Ackee and Salt Fish is undeniably Jamaica’s national dish. Whenever I go to my mother’s house, I will eat this dish. I think she makes the best ackee and salt fish. Now, ackee is a very strange fruit that was imported to the island from West Africa. The closest I can describe its look and taste is resembling scrambled eggs but without any salt or flavor. The ackee has a history. Indeed, when I was growing up stories would pop up occasionally in the Daily Gleaner about so-and-so getting sick from eating unripe ackee. The pods must be allowed to open naturally otherwise the fruit is poisonous. There is even a book titled The Deadly Ackee and Other Stories by Joan Hess.
In days gone by, my mother used to have to prepare fresh ackee because the convenience of tinned ackee wasn’t available. Now, tinned ackee is available at Caribbean grocery stores all over the US and Canada. I just discovered that it’s available on Amazon.com. too. You can get everything from Amazon! I’m glad because now I don’t have to take two trains and a bus to get to the Caribbean store in Brooklyn! I can have my ackee fix without leaving Manhattan. I brought two tins of ackee with me from Canada to make this, my mother’s recipe. I’ve put up the other one for when the craving hits me again.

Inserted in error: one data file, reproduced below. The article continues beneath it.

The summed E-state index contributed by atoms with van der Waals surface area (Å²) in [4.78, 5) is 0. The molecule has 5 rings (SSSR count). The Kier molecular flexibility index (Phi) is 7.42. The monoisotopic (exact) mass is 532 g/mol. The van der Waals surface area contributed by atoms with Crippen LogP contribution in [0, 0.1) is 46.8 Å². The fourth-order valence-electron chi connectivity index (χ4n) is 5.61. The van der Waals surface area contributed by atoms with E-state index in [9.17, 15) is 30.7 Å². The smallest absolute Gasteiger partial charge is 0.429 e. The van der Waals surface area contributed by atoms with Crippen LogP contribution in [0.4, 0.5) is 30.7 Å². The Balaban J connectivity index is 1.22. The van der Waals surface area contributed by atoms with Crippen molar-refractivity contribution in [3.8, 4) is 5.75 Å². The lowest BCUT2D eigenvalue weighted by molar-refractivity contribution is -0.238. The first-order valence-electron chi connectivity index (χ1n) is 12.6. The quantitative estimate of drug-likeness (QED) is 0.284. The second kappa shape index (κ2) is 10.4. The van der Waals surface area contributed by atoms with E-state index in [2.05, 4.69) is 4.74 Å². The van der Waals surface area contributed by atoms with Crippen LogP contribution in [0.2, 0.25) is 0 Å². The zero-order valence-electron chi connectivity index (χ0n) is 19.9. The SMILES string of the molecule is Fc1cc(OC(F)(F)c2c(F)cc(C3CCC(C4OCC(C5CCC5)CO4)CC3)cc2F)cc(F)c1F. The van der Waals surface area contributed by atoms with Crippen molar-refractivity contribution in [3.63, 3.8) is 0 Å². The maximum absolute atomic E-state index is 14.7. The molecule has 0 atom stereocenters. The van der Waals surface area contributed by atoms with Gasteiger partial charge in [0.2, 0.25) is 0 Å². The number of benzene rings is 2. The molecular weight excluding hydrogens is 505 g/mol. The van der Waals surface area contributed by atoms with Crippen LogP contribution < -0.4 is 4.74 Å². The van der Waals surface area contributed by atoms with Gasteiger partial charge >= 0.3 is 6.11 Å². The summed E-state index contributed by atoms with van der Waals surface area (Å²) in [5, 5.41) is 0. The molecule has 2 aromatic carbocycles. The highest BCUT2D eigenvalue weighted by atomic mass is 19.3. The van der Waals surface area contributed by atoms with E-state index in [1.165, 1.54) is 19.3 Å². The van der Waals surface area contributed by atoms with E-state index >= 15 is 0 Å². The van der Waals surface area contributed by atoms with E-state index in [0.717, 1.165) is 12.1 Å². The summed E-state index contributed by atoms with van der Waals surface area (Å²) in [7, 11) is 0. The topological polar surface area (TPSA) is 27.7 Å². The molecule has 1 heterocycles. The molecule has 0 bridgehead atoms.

1 18 oz tin of ackees, drained
2 small tomatoes, chopped
1 small onion, chopped
1 cup bacon, diced
1/4 cup salted fish (bacalao is okay, cod is recommended)
1 whole scotch bonnet pepper, finely diced with seeds
1 Scallion, sliced thinly, for garnish
In a small saucepan, put the salted fish and cover with water. Bring to a boil. Turn off the heat and drain the fish. Let it cool slightly. When it is cool enough to handle, shred the fish with a fork. Set aside.
In a 10 inch skillet fry the bacon until crisp. Drain bacon on a paper towel. Discard all but 1 tablespoon of the bacon oil. Over medium high heat, fry the tomatoes and onion in the oil in the pan until wilted, about 3-5 minutes. Add the shredded fish and the scotch bonnet pepper, stirring to heat through. You can use less pepper if you wish but in my experience, the scotch bonnets here do not have the heat of the “country peppers” at home. So don’t be afraid to use the whole thing. It will add flavor to the dish.
Sprinkle the drained ackees straight from the tin all over the top of the tomato mixture. Turn the ackees and the salt fish to heat through, being careful not to break up the pieces of the fruit as much as possible. Sprinkle black pepper generously over everything. Sprinkle the scallion on top.
In Jamaica, we eat ackee and salt fish with johnny cakes (a kind of fried biscuit) or bammie (cassava cake). It was so hot today I didn’t want to fry up any johnny cakes, so I baked scones. They were slightly sweet. Biscuits would have been better. Toasted bread would do if you didn’t want to wait for the biscuits.